Iron Deficiency Anaemia: Symptoms, Causes and Foods to Eat

Iron Deficiency Anaemia: Symptoms, Causes and Foods to Eat

Iron is a crucial element for almost all living organisms, acknowledging its role in health and disease. It is an essential mineral that helps maintain healthy blood and participates in various metabolic processes. Our body uses iron to make haemoglobin, a protein in red blood cells that carries oxygen from the lungs to all body parts. Iron is also part of myoglobin, which provides oxygen to muscles. It is essential for the growth and development of a healthy brain in children. In addition, it is necessary for the normal synthesis and function of various cells and hormones. Lack of adequate amounts of iron may lead to iron deficiency anaemia.

According to the WHO, iron deficiency is the most common anaemia and widespread nutritional disorder worldwide. An estimated one billion people are affected by it. Hence, providing your body with the right amount of iron is extremely important. 

The Recommended Dietary Allowance (RDA) of iron for different people in different age groups is:

Infants

  • 0 to 6 months: 0.27 mg
  • 7 to 12 months: 11 mg

Children

  • 1 to 3 years: 7 mg
  • 4 to 8 years: 10 mg

Women

  • 9 to 13 years: 8 mg 
  • 14 to 18 years: 15 mg 
  • 19 to 50 years: 18 mg 
  • 51 years and older: 8 mg 
  • During pregnancy: 27 mg

Men

  • 9 to 13 years: 8 mg
  • 14 to 18 years: 11 mg
  • 19 years and older: 8 mg

What is Iron-Deficiency Anaemia?

As the name suggests, iron deficiency anaemia is a condition caused due to insufficient iron in the body. Without enough iron, the blood cannot carry oxygen effectively, eventually leading to fatigue and lightheadedness. It occurs when your body does not have enough iron required to produce haemoglobin in red blood cells. Insufficient haemoglobin affects oxygen circulation throughout the body.

Symptoms of Iron-Deficiency Anaemia

Iron deficiency anaemia occurs in multiple stages. Initially, it can be mild and go unnoticed as it begins with a decrease in stored iron and a slight drop in red blood cells. But as the body becomes more deficient in iron, it leads to a significant loss of total red blood cells. As a result, the signs and symptoms intensify.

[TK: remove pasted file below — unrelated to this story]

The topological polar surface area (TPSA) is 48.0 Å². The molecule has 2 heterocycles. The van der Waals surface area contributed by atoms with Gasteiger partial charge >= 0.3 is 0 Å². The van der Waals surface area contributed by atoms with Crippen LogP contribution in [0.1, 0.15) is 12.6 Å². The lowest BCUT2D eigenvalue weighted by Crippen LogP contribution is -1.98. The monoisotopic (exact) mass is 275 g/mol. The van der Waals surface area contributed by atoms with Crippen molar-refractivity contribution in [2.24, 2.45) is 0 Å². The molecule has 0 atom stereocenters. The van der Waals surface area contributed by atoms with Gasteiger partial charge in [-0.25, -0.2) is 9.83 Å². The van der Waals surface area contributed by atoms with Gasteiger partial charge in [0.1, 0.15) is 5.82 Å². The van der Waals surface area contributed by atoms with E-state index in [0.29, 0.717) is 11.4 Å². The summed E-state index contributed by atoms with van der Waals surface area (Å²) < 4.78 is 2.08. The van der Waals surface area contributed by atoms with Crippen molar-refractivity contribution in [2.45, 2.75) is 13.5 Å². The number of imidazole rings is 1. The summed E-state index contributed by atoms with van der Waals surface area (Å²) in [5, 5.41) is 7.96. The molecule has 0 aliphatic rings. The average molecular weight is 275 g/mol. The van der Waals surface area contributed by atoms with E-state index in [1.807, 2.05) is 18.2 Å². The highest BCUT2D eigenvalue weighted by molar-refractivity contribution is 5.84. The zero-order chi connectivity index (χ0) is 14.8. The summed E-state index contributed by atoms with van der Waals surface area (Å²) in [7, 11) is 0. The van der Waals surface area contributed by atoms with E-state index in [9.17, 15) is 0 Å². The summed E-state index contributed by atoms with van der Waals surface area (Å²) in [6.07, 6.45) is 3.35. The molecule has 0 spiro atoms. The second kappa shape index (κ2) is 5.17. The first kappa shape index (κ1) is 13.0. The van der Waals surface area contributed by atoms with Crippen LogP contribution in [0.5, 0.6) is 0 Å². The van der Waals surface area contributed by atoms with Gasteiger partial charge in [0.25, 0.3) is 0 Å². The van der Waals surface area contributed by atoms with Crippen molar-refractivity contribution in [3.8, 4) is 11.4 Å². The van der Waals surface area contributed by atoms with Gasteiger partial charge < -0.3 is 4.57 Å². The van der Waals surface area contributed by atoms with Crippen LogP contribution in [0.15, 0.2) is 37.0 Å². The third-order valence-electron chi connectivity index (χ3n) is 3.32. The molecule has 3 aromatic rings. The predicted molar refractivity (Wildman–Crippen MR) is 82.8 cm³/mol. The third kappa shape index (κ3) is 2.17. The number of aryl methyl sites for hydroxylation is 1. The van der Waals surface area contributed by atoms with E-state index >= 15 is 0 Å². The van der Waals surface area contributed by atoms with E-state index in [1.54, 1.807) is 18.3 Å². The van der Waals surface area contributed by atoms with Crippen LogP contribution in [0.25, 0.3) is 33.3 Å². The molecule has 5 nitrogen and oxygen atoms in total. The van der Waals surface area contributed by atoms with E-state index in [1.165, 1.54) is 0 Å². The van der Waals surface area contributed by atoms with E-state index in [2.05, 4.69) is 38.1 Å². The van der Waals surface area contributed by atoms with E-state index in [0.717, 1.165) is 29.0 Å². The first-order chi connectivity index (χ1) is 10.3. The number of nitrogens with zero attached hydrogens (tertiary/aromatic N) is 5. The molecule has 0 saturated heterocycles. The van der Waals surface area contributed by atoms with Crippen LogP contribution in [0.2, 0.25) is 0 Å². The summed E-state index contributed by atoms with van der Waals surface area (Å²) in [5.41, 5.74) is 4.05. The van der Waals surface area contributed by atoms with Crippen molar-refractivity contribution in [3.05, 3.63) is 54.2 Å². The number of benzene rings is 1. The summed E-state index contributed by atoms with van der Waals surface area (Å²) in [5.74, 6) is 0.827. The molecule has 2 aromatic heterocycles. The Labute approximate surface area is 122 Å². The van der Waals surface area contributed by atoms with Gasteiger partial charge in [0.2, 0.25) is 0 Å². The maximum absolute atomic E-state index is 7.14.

The most common symptoms of iron-deficiency anaemia include:

  • Dizziness or lightheadedness
  • Extreme fatigue and weakness
  • Pale skin
  • Shortness of breath
  • Tachycardia: Increased heart rate 
  • Cold hands and feet
  • Headaches
  • Confusion and loss of concentration
  • Brittle nails
  • Inflammation of tongue
  • Pica: Unusual cravings for substances with no nutritious value, such as ice, dirt, or clay 

Causes of Iron-Deficiency Anaemia

Inadequate Iron in Your Diet

Your body does not produce iron. Therefore, you need to gain it from your diet. If you consume too little iron over an extended time, your body can become iron deficient. People with an imbalanced iron-rich diet may suffer from some level of iron deficiency anaemia. Since iron is necessary for growth and development, you need to include iron-rich foods in your diet.

Blood Loss

Blood contains iron within red blood cells. If you’re losing blood, you’re also losing iron, due to which your body can’t produce enough haemoglobin. It eventually causes iron deficiency anaemia. Some common reasons for blood loss are heavy menstrual bleeding, GI bleeding resulting from regular pain relievers, such as aspirin, stomach ulcer and colon cancer. Blood loss may also occur due to an injury.

Inability to Absorb Iron

Your body absorbs iron and other nutrients from the food you eat into your bloodstream through your small intestine. So even if you get enough iron in your diet, you may be iron deficient. In addition, it may cause an injury or an intestinal disorder such as celiac’s disease can affect your intestine’s ability to absorb iron from digested food. Moreover, an intestinal surgery such as gastric bypass may decrease the amount of iron your body can absorb. As a result, it may lead to iron deficiency anaemia.

Endometriosis

Endometriosis is a disorder in which tissue similar to the lining of your uterus grows outside your uterine cavity. The lining of your uterus is called the endometrium. Women with endometriosis can have iron deficiency anaemia due to heavy blood loss during menstruation.

Pregnancy 

Pregnancy demands an increased iron requirement and increased red blood cell production. A pregnant woman’s body goes through several changes. The iron stores are a source of haemoglobin which their body uses to make more blood to supply oxygen for the growing fetus. If you don’t have enough iron stores during pregnancy, you could develop iron deficiency anaemia.

Risk Factors of Iron Deficiency Anaemia

The optimal iron concentration needed to meet your physiologic needs varies by age, environment, sex, genetics, lifestyle, and pregnancy status. Such factors increase the risk for iron deficiency anaemia.

Sex